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SearchLeeds takeaway: Digital PR

SearchLeeds takeaway: Digital PR

By Sophie Nightingale

Last week we attended the SearchLeeds conference for its fourth and biggest year. A few of our teams attended to listen to industry experts in SEO, strategy and PR. Have a read of some of the key takeaways for digital PR below.


Kirsty Hulse – How science can help you have better ideas

Founder of Roar Training, author and coach, Kirsty Hulse started the conference with a talk about how we can use science to improve brand marketing. Kirsty explained that we’re now exposed to over 4000 organic ads online a day and that Google is keeping visitors on its search platform more than ever with a 20% increase in no-clicks on search results.

Researching into what audiences want from brands, Kirsty found a shift to emotional resonance and aspiration. Consumer’s want brands to care as we evaluate brands using emotion and feeling rather than information and facts - we should be making this a priority when executing campaigns.

Starbucks is a great example of this as they’ve created an aspirational brand which is driven by user-generated content. Millennials want to be seen with a Starbucks takeaway coffee and have photos with it for social media. It’s a statement and an ideal, as well as the large following of pumpkin spiced lattes that fans wait all year for.

Some key points she found from studies on creative thinking include:

  • The top three things that are most important for campaign content is originality, authenticity and timing.
  •  Brainstorms aren’t always effective as listening to others can override your creative thinking and stunt ideas.
  • Green is the best colour to provoke creative thinking.


Shannon McGuirk – Making headlines: Using data to supercharge outreach

Head of PR and content at Aira, Shannon spoke about the difference of using gut feeling or data to outreach a campaign. Shannon used Screaming Frog to scrape data from 6 of the top news publishers to identify which journalists from which industries (travel, finance, automotive, technology and science) publish articles at what time and days.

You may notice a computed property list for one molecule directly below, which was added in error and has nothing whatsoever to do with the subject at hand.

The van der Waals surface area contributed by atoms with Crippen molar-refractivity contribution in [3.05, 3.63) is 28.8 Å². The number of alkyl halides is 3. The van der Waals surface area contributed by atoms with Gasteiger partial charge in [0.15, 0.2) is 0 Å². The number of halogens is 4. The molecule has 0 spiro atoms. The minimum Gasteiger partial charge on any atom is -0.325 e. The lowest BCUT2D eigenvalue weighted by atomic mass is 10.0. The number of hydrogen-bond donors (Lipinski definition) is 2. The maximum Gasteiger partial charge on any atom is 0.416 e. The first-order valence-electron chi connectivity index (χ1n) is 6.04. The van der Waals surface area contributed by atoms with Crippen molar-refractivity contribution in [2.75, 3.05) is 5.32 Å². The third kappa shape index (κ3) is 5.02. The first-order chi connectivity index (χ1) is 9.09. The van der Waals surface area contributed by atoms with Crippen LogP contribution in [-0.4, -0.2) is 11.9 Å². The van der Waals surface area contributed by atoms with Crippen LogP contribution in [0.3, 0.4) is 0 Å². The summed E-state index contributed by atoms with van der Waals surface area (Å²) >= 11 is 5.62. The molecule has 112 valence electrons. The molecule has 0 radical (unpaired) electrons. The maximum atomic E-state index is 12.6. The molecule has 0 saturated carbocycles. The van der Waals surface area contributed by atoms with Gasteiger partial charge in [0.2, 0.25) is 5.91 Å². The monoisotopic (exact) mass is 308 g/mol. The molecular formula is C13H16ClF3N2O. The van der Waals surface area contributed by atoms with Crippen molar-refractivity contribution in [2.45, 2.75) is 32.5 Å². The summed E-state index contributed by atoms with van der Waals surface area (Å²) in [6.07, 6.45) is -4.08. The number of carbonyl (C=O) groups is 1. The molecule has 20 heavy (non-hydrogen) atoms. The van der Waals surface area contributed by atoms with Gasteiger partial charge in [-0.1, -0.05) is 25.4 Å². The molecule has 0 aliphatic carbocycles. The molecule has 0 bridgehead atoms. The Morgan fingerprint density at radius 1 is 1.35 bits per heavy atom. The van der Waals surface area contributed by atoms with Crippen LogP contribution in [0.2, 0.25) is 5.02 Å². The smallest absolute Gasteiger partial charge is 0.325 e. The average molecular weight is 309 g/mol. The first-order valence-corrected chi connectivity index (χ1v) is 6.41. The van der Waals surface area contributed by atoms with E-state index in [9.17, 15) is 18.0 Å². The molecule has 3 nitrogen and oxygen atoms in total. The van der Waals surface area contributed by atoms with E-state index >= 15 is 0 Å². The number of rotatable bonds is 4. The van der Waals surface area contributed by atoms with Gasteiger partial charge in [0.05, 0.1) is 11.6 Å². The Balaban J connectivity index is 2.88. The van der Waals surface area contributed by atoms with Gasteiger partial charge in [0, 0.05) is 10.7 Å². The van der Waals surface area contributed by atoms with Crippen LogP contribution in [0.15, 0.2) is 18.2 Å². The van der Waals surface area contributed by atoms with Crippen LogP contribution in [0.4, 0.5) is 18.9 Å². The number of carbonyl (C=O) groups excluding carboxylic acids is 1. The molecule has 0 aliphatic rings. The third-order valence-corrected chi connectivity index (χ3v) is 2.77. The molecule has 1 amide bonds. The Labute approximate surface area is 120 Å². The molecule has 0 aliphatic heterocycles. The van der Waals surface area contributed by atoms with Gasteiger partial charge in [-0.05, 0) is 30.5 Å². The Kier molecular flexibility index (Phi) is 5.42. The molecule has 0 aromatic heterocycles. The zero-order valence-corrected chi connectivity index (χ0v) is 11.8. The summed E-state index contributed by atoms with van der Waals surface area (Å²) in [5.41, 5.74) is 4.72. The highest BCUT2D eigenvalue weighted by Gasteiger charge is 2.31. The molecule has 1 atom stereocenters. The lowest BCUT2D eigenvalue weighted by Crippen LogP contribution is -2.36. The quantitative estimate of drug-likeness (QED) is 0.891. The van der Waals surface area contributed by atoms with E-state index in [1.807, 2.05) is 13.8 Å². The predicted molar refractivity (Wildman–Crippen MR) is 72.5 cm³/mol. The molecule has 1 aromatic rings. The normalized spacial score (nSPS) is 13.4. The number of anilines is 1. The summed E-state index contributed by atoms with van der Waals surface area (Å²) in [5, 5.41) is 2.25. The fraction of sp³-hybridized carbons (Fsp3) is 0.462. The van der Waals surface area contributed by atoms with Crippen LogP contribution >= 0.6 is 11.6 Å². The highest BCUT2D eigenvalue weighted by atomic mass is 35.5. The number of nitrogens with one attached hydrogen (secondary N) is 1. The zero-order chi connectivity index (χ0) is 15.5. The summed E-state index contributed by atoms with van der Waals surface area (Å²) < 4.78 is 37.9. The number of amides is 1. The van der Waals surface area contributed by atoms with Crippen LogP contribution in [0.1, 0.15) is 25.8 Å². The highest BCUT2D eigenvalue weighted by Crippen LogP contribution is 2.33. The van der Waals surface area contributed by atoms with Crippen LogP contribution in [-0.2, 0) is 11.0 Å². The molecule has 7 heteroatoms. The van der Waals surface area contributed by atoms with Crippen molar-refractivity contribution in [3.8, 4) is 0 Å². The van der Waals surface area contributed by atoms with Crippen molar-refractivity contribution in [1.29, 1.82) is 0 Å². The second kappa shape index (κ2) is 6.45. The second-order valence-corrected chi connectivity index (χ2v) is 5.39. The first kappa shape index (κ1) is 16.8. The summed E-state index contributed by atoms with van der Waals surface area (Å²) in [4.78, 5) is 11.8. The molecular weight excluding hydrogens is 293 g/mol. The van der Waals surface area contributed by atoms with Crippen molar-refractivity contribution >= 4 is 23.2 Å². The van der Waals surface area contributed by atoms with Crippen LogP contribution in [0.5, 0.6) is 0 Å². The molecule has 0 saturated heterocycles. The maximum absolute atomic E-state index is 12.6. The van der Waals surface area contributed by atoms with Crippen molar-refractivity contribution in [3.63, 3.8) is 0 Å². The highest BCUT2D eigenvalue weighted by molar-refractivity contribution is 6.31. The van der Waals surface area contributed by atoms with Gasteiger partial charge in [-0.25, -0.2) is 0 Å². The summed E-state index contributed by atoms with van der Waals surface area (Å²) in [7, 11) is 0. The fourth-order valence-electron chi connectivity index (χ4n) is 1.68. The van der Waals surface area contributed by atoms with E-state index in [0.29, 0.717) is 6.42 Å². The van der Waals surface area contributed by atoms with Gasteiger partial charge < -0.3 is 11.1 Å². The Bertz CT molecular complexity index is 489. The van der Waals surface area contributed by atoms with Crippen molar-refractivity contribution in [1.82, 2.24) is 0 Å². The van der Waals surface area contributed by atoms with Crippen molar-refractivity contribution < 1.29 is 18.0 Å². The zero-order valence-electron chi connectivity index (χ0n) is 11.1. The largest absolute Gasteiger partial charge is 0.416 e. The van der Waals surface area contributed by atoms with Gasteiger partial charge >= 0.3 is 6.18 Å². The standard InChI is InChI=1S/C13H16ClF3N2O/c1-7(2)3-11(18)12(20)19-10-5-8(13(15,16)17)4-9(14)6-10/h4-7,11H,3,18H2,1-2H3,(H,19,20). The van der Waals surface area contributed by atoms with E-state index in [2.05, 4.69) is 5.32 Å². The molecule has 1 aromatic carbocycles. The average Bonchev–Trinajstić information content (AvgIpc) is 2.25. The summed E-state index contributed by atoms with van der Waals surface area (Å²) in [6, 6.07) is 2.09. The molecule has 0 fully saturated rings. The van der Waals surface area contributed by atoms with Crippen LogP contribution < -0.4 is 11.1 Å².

The results enabled her to identify specific days that would increase the likelihood of campaigns getting covered. For instance, she revealed that automotive articles are published on Fridays the most and the most popular day for science is Monday.

Shannon’s talk raised some great points about challenging our usual outreach strategies and build a more data-led outreach approach to achieve results.

There’s more information on her talk here.


Laura Hogan – Using your competitors for SEO wins

Laura’s afternoon talk addressed the importance of analysing competitors to achieve better results for your client. With 10.5 million tags of ‘competition’ on Instagram, we’re a country that loves to compete but not one that invests time into a detailed, regular competitor analysis.

Illustrated with accurate Love Island GIFs, Laura explained tactics that will give you a clearer picture of your client’s industry and areas you can gain links for your client. She recommended using Google alerts, newsletter sign-ups, social media and SEO tools such as Majestic and Screaming Frog to keep an eye on your neighbours. Using these tools each week will enable you to spot gaps and areas where you can increase client coverage and links.

There’s more information on her talk here.


Women in Digital – panel on work/life balance

The Women in Digital panel included industry experts such as Catherine Shuttleworth who founded Savvy Marketing, Jane Rutter who is a director at Zeal and Arianne Donoghue from Epiphany.

Key points from the discussions were:

Work/life balance

  • While it’s important to get your work/life balance right, everyone’s routine is different. Everyone has different ‘normals’. For some people, this might be working late into the night, for others, this might be switching everything off at 7 pm.
  • We’re not protecting our own time as much. The introduction of apps for meditation, sleep and exercise, means that even when we’re spending valuable time on ourselves, we’re still not switched off.
  • Catherine commented that everyone is faking it when it comes to balance. Find what your reality is and what drives you.
  • Don’t assume, communicate instead. We often assume how a partner, family member, friend or colleague is feeling instead of communicating face to face and opening discussions.


  • Focusing on the positives of a business situation can help with confidence, for example before a meeting or presentation. It was also agreed that understanding the worst that can go wrong and knowing that this would never happen can also relieve nerves.
  • Know that your experience and previous roles have qualified you for this opportunity.
  • Be comfortable with failure and learn from your mistakes. 
  • Doing a power pose before a worrying situation is proven to reduce cortisol which is the hormone that raises nerves. 
  • You can be exceptional at what you do without doing public speaking or presenting on stage. You don’t need to push yourself so far that you’re out of your depth in order to succeed.




The Author

Sophie Nightingale

Sophie Nightingale

Campaign Executive

Sophie is part of the Content and Comms team at twentysix with specific interests in digital PR. She has a First Class Master's degree in marketing and had her paper on brand engagement published in the academic field.